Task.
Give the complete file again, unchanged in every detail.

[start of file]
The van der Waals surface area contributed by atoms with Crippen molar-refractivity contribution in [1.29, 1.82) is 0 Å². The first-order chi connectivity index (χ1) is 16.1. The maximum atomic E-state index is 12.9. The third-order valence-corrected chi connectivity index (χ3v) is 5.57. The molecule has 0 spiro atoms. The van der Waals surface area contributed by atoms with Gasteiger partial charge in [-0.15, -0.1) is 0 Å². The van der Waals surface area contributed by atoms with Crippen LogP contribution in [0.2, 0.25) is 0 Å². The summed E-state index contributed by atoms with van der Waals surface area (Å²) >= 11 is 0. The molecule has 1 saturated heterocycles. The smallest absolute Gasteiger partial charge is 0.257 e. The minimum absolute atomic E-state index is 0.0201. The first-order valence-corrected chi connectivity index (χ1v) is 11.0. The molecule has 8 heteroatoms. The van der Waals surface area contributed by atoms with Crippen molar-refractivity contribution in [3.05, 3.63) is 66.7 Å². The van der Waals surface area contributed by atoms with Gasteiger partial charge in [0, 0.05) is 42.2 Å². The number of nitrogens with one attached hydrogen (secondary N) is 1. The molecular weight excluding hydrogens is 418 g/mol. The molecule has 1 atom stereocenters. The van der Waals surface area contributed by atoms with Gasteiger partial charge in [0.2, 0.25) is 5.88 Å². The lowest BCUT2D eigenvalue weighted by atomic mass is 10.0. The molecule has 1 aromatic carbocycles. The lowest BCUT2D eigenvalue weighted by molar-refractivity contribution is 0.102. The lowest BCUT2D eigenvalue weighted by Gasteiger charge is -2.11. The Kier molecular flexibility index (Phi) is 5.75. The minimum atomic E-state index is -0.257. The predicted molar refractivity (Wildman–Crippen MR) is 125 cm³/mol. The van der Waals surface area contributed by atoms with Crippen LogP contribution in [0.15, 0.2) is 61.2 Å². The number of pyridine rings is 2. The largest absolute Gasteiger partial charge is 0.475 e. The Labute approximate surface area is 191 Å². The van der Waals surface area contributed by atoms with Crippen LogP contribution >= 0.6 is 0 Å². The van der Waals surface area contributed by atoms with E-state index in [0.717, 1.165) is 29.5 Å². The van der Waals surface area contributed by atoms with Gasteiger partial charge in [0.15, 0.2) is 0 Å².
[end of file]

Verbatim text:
The van der Waals surface area contributed by atoms with Crippen molar-refractivity contribution in [1.29, 1.82) is 0 Å². The first-order chi connectivity index (χ1) is 16.1. The maximum atomic E-state index is 12.9. The third-order valence-corrected chi connectivity index (χ3v) is 5.57. The molecule has 0 spiro atoms. The van der Waals surface area contributed by atoms with Gasteiger partial charge in [-0.15, -0.1) is 0 Å². The van der Waals surface area contributed by atoms with Crippen LogP contribution in [0.2, 0.25) is 0 Å². The summed E-state index contributed by atoms with van der Waals surface area (Å²) >= 11 is 0. The molecule has 1 saturated heterocycles. The smallest absolute Gasteiger partial charge is 0.257 e. The minimum absolute atomic E-state index is 0.0201. The first-order valence-corrected chi connectivity index (χ1v) is 11.0. The molecule has 8 heteroatoms. The van der Waals surface area contributed by atoms with Crippen molar-refractivity contribution in [3.05, 3.63) is 66.7 Å². The van der Waals surface area contributed by atoms with Gasteiger partial charge in [0, 0.05) is 42.2 Å². The number of nitrogens with one attached hydrogen (secondary N) is 1. The molecular weight excluding hydrogens is 418 g/mol. The molecule has 1 atom stereocenters. The van der Waals surface area contributed by atoms with Gasteiger partial charge in [0.2, 0.25) is 5.88 Å². The lowest BCUT2D eigenvalue weighted by atomic mass is 10.0. The molecule has 1 aromatic carbocycles. The lowest BCUT2D eigenvalue weighted by molar-refractivity contribution is 0.102. The lowest BCUT2D eigenvalue weighted by Gasteiger charge is -2.11. The Kier molecular flexibility index (Phi) is 5.75. The minimum atomic E-state index is -0.257. The predicted molar refractivity (Wildman–Crippen MR) is 125 cm³/mol. The van der Waals surface area contributed by atoms with Crippen LogP contribution in [0.15, 0.2) is 61.2 Å². The number of pyridine rings is 2. The largest absolute Gasteiger partial charge is 0.475 e. The Labute approximate surface area is 191 Å². The van der Waals surface area contributed by atoms with Crippen LogP contribution >= 0.6 is 0 Å². The van der Waals surface area contributed by atoms with E-state index in [0.717, 1.165) is 29.5 Å². The van der Waals surface area contributed by atoms with Gasteiger partial charge in [0.15, 0.2) is 0 Å².